How it works

Asset managers generally perform two tasks :

  • Regroup some kind of files together, like regrouping all Javascript files in an unique file;
  • Minimize the file weight with removing useless white spaces to have the code on unique line;

Some asset manager implement this with their own file processor, some other like webassets are just “glue” between the files and another dedicated compiler like yuicompressor.


Asset management is really useful within integration or production environments and so when developing, the manager is generally disabled and the files are never compiled, you can verify this with looking at your page’s source code.

make assets

Epaster pastes have a make assets command that is useful on integration and production environment to deploy update on your assets. In fact this command is always required in these environments when you deploy a new update where assets have changed. Also you should never use it on development environment because it can cause you many troubles.

What does this command :

  1. Collecting all static files from your project and installed apps to your settings.STATIC_ROOT directory;
  2. Use django-assets to compile all defined bundles using previously collected files;
  3. Re-collecting static files again to collect the compiled bundle files;

Static files directories

In your file you should see :

STATIC_ROOT = join(PROJECT_PATH, 'static')

It define the front static file directory. But never put yourself a file in this directory, it is reserved for collected files in integration and production environment only.

All static files sources will go in the project/webapp_statics directory, it is defined in the assets mod:

ASSETS_ROOT = join(PROJECT_PATH, 'webapp_statics/')

This way we allways have separated directories for the sources and the compiled files. This is required to never commit compiled files and avoid conflict between development and production.

The rule

Never, ever, put CSS stylesheets in your templates, NEVER. You can forget it, this will go in production and forgeted for a long time, this can be painful for other developers that coming after you. So always add CSS stylesheets by the way of SCSS sources using Compass.

For Javascript code this is different, sometime we need to generate some code using Django templates for some specific cases. But if you use a same Javascript code in more than one template (using inheriting or so), you must move the code to a Javascript file.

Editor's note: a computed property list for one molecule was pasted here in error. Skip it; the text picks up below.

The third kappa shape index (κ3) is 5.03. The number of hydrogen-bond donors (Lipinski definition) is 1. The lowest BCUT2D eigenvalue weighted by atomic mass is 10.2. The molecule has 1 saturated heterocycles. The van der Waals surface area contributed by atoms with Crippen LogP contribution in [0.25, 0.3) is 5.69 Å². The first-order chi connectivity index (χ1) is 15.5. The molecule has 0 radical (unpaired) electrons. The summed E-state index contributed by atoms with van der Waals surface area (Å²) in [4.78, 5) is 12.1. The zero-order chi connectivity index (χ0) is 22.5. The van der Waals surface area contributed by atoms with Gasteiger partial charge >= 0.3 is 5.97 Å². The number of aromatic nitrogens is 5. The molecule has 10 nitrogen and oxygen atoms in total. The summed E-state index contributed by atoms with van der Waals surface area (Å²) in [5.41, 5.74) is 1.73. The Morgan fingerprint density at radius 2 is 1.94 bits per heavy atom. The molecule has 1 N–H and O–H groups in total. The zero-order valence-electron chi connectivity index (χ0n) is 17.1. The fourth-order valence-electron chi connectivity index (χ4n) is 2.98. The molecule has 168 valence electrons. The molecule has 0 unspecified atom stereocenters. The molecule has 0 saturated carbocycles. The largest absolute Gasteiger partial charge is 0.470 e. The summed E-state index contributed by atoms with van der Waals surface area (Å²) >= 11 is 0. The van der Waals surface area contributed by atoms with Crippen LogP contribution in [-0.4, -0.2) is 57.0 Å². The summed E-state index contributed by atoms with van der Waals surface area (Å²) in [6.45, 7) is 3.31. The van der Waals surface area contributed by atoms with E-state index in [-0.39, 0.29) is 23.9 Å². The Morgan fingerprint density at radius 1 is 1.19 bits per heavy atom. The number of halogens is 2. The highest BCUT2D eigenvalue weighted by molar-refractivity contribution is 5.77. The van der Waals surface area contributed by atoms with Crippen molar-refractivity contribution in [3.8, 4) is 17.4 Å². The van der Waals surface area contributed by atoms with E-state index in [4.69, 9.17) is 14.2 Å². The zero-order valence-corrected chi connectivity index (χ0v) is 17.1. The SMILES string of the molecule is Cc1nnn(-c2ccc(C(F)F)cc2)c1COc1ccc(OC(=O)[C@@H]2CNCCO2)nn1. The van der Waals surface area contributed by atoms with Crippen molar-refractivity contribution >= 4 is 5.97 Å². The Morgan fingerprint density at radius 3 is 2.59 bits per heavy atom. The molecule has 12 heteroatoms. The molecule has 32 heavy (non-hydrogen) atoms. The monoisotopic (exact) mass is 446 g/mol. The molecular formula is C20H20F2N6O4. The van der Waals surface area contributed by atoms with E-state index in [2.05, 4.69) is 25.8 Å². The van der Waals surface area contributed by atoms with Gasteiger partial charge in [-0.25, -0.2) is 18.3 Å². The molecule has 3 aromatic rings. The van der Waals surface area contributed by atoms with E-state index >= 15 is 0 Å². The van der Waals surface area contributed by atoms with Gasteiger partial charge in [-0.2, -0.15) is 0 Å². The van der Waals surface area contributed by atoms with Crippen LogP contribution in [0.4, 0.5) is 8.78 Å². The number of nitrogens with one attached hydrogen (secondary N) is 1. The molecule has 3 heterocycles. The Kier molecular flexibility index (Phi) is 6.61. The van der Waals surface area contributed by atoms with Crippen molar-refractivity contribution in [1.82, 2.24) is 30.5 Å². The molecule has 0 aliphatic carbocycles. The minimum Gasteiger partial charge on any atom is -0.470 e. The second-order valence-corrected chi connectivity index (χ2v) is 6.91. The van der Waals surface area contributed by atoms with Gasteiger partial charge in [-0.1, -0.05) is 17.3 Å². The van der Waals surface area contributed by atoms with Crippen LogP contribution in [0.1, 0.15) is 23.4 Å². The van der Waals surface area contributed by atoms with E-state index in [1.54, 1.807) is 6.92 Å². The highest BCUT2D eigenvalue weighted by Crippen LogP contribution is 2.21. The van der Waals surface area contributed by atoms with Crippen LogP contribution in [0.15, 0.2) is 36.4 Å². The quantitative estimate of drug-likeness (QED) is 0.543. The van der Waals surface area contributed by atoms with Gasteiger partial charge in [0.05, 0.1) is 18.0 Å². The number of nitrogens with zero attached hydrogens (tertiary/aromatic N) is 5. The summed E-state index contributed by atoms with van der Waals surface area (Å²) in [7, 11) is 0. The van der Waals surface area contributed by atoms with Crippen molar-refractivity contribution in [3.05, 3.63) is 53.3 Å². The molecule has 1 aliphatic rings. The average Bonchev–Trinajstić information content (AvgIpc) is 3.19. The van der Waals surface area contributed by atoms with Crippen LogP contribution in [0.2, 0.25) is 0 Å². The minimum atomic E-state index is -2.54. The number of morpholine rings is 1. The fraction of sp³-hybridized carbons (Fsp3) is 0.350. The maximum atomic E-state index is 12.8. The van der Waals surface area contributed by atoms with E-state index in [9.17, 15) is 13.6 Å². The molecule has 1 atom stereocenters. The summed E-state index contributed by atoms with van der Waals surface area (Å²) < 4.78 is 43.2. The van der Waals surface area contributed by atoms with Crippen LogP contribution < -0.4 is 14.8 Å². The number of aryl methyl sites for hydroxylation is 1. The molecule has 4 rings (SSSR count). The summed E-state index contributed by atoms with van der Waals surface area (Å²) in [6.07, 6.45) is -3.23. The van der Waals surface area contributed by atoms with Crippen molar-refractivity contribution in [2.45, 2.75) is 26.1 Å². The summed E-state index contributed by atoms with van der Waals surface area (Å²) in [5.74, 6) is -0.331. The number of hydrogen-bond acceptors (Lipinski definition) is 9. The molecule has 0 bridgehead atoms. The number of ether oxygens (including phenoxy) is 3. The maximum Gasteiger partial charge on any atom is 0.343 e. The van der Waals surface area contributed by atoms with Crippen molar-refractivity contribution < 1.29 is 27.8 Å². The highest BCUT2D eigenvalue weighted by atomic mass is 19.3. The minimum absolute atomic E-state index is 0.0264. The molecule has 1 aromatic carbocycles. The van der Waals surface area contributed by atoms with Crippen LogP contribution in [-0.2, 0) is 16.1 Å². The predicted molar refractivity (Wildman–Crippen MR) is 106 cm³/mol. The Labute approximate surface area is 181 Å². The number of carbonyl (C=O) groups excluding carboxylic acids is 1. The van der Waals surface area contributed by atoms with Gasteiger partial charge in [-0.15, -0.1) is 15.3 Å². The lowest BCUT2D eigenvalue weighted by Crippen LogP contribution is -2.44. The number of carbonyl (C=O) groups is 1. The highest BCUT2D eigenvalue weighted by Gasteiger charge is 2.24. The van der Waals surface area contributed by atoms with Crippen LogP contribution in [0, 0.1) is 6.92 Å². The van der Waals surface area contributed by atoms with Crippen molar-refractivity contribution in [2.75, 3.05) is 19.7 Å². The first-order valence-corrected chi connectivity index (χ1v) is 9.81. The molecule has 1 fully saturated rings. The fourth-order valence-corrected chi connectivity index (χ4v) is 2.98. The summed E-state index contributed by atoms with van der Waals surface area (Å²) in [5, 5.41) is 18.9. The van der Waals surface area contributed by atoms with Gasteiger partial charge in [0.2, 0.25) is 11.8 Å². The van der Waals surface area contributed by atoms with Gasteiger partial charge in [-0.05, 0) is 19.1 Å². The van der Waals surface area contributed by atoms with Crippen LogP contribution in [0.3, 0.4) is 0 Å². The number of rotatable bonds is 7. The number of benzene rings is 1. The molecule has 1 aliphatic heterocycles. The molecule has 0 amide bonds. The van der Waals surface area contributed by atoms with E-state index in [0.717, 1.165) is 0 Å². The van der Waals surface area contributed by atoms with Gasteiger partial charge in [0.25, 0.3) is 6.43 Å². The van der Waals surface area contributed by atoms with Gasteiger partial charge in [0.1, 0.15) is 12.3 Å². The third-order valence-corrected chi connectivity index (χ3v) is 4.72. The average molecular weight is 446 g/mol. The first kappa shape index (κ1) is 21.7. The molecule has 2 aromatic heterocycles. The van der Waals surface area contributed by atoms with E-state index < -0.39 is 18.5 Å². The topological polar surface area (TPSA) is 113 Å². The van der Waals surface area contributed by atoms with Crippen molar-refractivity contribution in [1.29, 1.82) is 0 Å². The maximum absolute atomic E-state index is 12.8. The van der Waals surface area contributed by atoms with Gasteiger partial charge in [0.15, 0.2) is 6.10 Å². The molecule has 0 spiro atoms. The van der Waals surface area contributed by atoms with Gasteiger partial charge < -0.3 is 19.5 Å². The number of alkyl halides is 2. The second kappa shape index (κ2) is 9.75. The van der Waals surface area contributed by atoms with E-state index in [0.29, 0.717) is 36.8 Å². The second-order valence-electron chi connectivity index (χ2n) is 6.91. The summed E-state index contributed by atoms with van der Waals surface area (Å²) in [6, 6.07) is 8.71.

Developers should never have to search in templates to change some CSS or Javascript code that is used in more than one page.

Developing application

Sometimes, you will need to develop some new app package or improve them without to embed them within the project.

You have two choices to do that:

  • Use develop buildout variable to simply add your app to the developped apps, your app have to exists at the root of buildout project;
  • Use vcs-extend-develop buildout variable to define a repository URL to the package sources;

Even they have the same base name develop, these two ways are differents:

  • The first one simply add a symbolic link to the package in your Python install without to manage it as an installed eggs, it will be accessible as a Python module installed in the Python virtual environment. This method does not require that your app have a repository or have been published on PyPi;
  • The second one install the targeted package from a given repository instead of a downloaded package from PyPi, it act like an installed eggs but from which you can edit the source and publish to the repository. And so your app name have to be defined in the buildout’s egg variable, buildout will see it in vcs-extend-develop and will not try to install it from PyPi but from the given repository url;

In all ways, your apps is allways a full package structure that mean this is not a simple Python module, but its package structure containing stuff like README file and at the base of the directory then the Python module containing the code. Trying to use a simple Python module as a develop app will not work.

Which one to use and when

  • If you want to develop a new package, it’s often much faster to create its package directory structure at the root of your buildout project then use it within develop. You would move it to vcs-extend-develop when you have published it;
  • If you want to develop an allready published package, you will use vcs-extend-develop with its repository url, this so you will be able to edit it, commit changes then publish it;

Most of Emencia’s apps are allready setted within vcs-extend-develop in the buildout config for development environment (development.cfg) but disabled, just uncomment the needed one.

Take care, an Egg that is installed from a repository url is validated on its version number if defined in the versions.cfg, and so if your develop egg contains a version number less than the one defined in versions.cfg, buildout will try to get the most recent version from PyPi, so allways manage the app version number.